French prosecutors say Valerie Bacot should NOT go to prison
Woman who killed her rapist husband who pimped her out to truck drivers collapses in court as French prosecutors say she should NOT go to prison
- Valerie Bacot is on trial for murder of stepfather-turned-husband Daniel Polette who subjected her to 25 years of abuse including rape and forced prostitution
- Today, senior French prosecutor said she should not go to prison if found guilty
- On hearing the dramatic words, an overcome Bacot suffered an illness, and her lawyers demanded an adjournment
A mother-of-four who killed her abusive husband who pimped her out to truck drivers collapsed in court today after a senior French prosecutor said she should not go to prison if she is found guilty of murder.
Valérie Bacot, 40, has admitted to killing Daniel Polette, who was 25 years her senior and who had made her life hell. She faces life in a cell if convicted of his murder.
She admitted killing him using a weapon he kept in the family People Carrier, but said she only did it because he regularly beat and raped her, and forced her into prostitution.
‘I wanted to save me, and my children,’ Bacot told the Saône-et-Loire Assizes Court in Châlons-sur-Saône, Eastern France.
And in dramatic scenes on Friday morning, the fifth day of the Bacot murder trial, Advocate General Eric Jallet said the defendant ‘should not return to prison’.
He instead said that if Bacot is found guilty by a jury she should be punished with five years in prison, with four suspended.
She has already spent a year on remand, meaning she would be freed immediately.
Valérie Bacot, 40, (pictured arriving in court today) has admitted to killing Daniel Polette, who was 25 years her senior and who had made her life hell. She faces life in a cell if convicted of his murder
‘You must take into account the personality of the accused, Valérie Bacot – a victim all her life,’ said Mr Jallet.
He told the jury: ‘So any sentence you decide should be reduced, scaled down.
‘The whole question you will have to ask yourself is this: does Valerie Bacot have to go back to prison? Obviously not. She has already served one year in pre-trial detention.’
Mr Jallet said: ‘Premeditated murder is by no means self-defense. It is a willingness to kill, premeditated, in a context of domestic violence. This court must apply the law.
‘But there are different things to take into account. The fact that she is beaten for so long, that she wanted to survive.’
On hearing the dramatic words from Mr Jallet, an overcome Bacot suffered an illness, and her lawyers demanded an adjournment.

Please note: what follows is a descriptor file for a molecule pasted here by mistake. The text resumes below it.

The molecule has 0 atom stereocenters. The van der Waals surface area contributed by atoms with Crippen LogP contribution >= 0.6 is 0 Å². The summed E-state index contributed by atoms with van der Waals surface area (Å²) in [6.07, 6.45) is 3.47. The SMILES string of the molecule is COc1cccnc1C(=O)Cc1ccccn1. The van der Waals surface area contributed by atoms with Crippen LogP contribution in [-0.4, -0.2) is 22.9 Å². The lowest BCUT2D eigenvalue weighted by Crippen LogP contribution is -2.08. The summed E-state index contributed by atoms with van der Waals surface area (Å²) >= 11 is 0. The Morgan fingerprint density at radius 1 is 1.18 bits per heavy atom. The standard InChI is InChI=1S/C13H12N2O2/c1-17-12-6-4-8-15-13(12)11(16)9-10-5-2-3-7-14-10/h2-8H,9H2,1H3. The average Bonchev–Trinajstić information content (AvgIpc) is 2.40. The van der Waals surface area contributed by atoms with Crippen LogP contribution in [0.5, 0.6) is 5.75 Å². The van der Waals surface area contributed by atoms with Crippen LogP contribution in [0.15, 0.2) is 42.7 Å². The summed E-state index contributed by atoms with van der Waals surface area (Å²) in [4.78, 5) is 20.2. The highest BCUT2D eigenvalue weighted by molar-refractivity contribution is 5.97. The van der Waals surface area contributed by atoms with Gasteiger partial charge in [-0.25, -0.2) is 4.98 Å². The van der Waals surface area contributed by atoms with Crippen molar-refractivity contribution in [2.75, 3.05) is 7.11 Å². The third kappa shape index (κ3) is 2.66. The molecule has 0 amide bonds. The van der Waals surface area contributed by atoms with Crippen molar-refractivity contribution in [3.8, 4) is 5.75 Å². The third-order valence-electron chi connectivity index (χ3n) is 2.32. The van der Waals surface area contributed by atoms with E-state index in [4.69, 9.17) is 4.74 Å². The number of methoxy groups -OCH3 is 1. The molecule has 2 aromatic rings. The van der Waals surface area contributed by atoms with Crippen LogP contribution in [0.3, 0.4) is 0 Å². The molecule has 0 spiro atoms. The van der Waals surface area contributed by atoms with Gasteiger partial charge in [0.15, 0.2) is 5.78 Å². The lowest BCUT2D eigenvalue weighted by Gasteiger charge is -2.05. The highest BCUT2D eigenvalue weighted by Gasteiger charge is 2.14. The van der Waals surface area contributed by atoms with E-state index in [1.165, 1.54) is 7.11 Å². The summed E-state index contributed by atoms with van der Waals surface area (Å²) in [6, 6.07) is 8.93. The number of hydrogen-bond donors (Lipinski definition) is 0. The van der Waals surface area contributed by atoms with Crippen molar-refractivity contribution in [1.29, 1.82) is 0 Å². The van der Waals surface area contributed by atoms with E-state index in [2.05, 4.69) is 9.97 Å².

Medical staff arrive after accused Valerie Bacot felt unwell inside the courtroom at the Chalon-sur-Saone Courthouse today
On March 13, 2016, Bacot shot Polette (pictured) – then aged 61 – in the back of the neck with his gun after, she claims, he threatened to prostitute their 14-year-old daughter
The case has fuelled a nationwide debate in France about conjugal violence, and whether victims should be allowed to take the law into their own hands.
Close to a million people have now signed a petition demanding the charges against Bacot are dropped.
Polette, a lorry driver, was 61 at the time of his death on March 13 2016, when he died from a single bullet wound to the neck.
He was originally the lover of Bacot’s mother, and first raped Bacot when she was just 12, the court heard.
Polette was jailed for sexually abusing Bacot when she was 14 but was released after less than three years in jail and moved back in with her and her mother, Joëlle.
Bacot then became pregnant with Polette’s child when she was 17 and then married him and had three more children with him.
After Bacot first became pregnant, her mother threw the couple out, and they married in 2008.
Polette then arranged for Bacot to start sleeping with other men for money.
Bacot, now aged 40, says Polette began abusing her aged 12 when he was her stepfather – but later forced her into marriage and had four children with her
Bacot has admitted killing Polette, but in self-defence as he forced her to prostitute herself in the Peugeot People Carrier, close to their home in Saône-et-Loire.
Bacot says she shot Polette in the heat of the moment after also being abused by a client.
The case also became a huge talking point when Bacot started a book about her ordeal in October 2018 – while she was on bail and awaiting trial.
In it, she described the violence and humiliation she suffered during her 25 years with Polette.
The book, Everyone Knew (Tout le monde savait,) was published last month, and immediately became a bestseller.
Journalists wait outside the courtroom in Chalon-sur-Saone, France, where Bacot is standing trial for Polette’s murder
Promotion included a television interview of Bacot watched by some 4.5 million people.
She was compared to Jacqueline Sauvage, who was sentenced to ten years in 2012 for shooting dead her abusive husband, who she claimed had driven their son to suicide.
François Hollande, then the President of France, later gave Sauvage a full pardon.
Bacot is being defended by the same two lawyers who represented Sauvage, and they are using the case to highlight failings in social services.
Janine Bonaggiunta, one of the barristers, said: ‘The justice system remains too slow, not reactive enough and is not tough enough against conjugal violence.It is this that can lead a desperate woman to kill in order to survive.’
The trial verdict is expected to be handed down on Friday evening.
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